i pretty much agree with everything he says. our culture, our politics, are cesspools of submediocrity. but all this talk about the meaningless of consumerism made me want to go out and buy some new threads. which i did.
LibraryThing member snash
The book presents clear evidence for the decline and hollowing out of America which the years' events since its publication in 1999 further prove. He finds the collapse unavoidable and then suggests the only ethical and meaningful way to live at this time is to quietly renounce the values of the
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culture and live according to one's own. Perhaps these counter lives will provide a beacon to a later enlightenment or not.
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LibraryThing member kukulaj
This book did not have the depth of Berman's earlier works, but then it has more urgency. I am writing this review in 2023, decades after the book was published. The trends Berman outlines have surely continued. Probably when the book was published, most people found implausible the idea that the
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USA might not be eternal. But nowadays we have people in Congress calling for a national divorce and it looks less plausible that the USA can survive another few election cycles.

One curious feature of Berman's argument for the decline of the USA is that it doesn't include problems with resources or ecology. Berman is a cultural historian, so it makes sense that his argument is purely cultural. But still, surely a cultural historian can look at how culture is embedded in a physical-ecological context? Well, maybe that is another sign of the book's age: such connections might have been rarely drawn 25 years ago.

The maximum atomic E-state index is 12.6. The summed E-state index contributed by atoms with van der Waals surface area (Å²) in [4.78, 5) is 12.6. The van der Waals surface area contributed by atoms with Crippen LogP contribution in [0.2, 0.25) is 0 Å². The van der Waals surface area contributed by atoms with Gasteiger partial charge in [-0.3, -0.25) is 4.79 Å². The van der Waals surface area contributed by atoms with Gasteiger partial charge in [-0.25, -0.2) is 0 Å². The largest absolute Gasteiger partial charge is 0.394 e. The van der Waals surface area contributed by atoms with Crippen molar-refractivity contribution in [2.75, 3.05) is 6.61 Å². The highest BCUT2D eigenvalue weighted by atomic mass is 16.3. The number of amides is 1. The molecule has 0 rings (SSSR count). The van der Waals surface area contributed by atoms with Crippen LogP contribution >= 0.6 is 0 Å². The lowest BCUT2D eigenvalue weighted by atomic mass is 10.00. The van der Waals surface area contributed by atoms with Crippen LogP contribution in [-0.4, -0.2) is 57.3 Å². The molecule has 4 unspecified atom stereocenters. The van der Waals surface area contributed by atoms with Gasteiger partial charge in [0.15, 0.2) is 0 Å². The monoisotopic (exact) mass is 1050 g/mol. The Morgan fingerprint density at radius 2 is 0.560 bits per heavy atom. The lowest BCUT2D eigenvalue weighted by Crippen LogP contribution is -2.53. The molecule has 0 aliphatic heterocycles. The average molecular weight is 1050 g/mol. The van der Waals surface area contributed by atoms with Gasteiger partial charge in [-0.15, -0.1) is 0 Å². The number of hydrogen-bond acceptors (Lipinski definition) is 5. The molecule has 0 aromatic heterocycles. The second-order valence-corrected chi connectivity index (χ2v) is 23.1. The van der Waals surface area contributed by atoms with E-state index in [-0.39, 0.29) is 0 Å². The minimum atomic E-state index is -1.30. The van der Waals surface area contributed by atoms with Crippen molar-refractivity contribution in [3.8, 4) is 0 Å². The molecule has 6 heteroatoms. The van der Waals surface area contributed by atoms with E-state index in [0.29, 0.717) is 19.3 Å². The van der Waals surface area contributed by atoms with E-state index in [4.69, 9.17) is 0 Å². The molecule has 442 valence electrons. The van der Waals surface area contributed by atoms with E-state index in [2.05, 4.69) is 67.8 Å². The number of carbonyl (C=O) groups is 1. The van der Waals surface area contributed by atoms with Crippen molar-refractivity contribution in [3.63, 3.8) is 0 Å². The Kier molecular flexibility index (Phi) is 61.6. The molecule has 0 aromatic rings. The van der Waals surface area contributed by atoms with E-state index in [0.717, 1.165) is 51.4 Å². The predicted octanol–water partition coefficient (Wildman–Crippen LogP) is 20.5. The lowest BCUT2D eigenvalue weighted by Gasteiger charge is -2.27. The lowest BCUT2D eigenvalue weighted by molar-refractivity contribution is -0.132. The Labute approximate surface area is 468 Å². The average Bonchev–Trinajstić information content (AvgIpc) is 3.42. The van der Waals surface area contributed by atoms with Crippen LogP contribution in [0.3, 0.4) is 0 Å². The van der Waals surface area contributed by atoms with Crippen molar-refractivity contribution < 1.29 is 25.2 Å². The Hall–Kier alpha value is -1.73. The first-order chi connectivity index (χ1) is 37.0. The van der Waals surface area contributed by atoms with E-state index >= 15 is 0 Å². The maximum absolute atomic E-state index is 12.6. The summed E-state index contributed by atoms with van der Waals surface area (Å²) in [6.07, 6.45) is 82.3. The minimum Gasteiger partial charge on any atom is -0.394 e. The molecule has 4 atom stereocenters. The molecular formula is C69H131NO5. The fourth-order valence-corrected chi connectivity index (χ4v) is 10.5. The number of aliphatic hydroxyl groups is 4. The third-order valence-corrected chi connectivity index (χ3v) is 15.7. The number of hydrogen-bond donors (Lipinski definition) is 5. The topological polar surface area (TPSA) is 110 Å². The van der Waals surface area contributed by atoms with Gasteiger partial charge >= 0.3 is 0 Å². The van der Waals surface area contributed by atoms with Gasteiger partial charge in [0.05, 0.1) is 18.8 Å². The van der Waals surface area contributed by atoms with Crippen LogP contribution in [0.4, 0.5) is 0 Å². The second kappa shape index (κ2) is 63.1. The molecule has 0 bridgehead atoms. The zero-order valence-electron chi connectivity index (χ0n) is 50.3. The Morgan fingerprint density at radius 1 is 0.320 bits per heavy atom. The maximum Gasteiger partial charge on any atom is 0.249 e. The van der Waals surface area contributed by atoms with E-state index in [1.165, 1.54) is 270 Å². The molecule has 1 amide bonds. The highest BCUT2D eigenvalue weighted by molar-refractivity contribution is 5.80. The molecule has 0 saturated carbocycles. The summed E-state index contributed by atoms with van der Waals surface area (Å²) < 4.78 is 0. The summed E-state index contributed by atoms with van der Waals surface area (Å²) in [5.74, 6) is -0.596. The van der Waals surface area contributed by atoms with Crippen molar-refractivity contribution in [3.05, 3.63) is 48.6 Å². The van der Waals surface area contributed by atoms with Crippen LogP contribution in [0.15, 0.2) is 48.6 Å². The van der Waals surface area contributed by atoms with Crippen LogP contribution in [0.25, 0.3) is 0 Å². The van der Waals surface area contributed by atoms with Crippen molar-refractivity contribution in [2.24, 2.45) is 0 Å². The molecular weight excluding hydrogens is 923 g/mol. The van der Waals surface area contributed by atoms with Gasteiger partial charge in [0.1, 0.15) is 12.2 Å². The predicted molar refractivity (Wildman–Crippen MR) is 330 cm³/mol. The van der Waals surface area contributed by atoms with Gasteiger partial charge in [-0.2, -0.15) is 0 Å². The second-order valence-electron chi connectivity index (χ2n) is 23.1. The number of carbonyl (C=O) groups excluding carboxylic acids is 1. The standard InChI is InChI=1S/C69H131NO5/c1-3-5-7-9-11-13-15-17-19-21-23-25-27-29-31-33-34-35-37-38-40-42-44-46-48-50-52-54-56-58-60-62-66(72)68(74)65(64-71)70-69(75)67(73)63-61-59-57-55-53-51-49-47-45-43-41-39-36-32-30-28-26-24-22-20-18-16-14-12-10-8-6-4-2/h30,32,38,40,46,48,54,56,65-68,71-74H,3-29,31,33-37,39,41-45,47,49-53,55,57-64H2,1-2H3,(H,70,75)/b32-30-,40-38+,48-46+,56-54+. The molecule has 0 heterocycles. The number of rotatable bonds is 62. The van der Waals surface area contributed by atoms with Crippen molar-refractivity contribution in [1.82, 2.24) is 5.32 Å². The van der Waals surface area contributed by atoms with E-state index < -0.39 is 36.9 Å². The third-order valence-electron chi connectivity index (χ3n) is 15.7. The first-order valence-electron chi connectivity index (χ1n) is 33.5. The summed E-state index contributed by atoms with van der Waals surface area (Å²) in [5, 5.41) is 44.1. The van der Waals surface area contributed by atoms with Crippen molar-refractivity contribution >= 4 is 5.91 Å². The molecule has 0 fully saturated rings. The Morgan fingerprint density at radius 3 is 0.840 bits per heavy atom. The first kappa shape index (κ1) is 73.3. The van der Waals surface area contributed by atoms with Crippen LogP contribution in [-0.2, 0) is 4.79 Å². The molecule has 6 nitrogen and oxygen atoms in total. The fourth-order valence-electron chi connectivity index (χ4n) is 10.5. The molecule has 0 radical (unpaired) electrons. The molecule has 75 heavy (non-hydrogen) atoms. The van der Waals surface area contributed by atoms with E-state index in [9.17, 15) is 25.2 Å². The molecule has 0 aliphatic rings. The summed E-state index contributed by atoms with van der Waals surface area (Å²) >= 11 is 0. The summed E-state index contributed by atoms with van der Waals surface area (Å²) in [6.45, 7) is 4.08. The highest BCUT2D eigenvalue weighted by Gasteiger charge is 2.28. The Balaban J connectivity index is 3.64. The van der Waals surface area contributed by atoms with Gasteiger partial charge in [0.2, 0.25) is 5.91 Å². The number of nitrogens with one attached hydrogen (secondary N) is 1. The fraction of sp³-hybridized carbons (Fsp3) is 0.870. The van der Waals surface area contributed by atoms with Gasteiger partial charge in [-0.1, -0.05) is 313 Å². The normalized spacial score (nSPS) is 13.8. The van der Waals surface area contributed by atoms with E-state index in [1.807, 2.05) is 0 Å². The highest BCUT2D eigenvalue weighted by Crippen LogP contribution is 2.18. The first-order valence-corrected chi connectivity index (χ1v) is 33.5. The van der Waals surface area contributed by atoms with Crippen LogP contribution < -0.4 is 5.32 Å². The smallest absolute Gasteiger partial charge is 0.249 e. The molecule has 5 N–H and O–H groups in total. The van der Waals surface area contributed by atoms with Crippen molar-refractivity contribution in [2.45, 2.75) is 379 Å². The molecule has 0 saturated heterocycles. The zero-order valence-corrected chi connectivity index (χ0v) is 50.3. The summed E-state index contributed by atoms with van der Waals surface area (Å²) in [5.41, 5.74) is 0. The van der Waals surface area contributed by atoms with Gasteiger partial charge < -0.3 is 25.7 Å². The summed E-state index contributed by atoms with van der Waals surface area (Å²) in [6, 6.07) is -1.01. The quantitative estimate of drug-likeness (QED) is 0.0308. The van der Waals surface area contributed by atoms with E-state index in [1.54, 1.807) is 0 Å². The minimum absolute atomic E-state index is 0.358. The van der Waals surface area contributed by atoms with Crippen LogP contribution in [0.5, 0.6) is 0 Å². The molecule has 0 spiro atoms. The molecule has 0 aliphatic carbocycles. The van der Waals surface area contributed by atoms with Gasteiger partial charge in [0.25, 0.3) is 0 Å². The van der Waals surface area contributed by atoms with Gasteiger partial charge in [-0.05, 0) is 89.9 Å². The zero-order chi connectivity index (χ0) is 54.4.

A major theme of the book is the proposal that an appropriate response to our process of cultural decline is to work to cultivate and preserve the most valuable nuggets of our culture, just at a small scale. Berman is quite insistent that the primary nuggets are associated with the European Enlightenment, Voltaire etc. The notion of preserving nuggets is modeled on the dark age monasteries of Ireland etc. that kept at least a few classical texts available. But the Renaissance did not rely mere on these copies. Islamic culture kept alive a lot of classical culture, and the Renaissance recovered much of this from Islamic sources. How did Marco Polo and other contacts with China contribute to the vitality of the Renaissance, I sure don't know. Well even Christopher Columbus and the opening of the Americas... rather late in the Renaissance, OK. But surely the road from the Dark Ages to the Enlightenment was not built with purely European resources.

Berman sneers here at any kind of post-colonial perspective. If it's not European, it must be some primitive tribal nonsense. And of course a lot of New Age drivel does dress up nonsense in exotic costume. Maybe Berman is just of an old enough generation to make it difficult to see that high culture has existed outside of Europe, too... just as primitive nonsense exists in Europe, too!

My own hobby horse is the development of a Buddhist philosophy of science. Berman mostly dismisses deconstruction, but then he backs off a bit and limits his dismissal to the nihilist fringe. The kind of epistemological middle ground that Berman is looking for is what Buddhist thinkers have explored for thousands of years.

Despite these quibbles, Berman's perspectives on our cultural decline are still valuable and even fresh.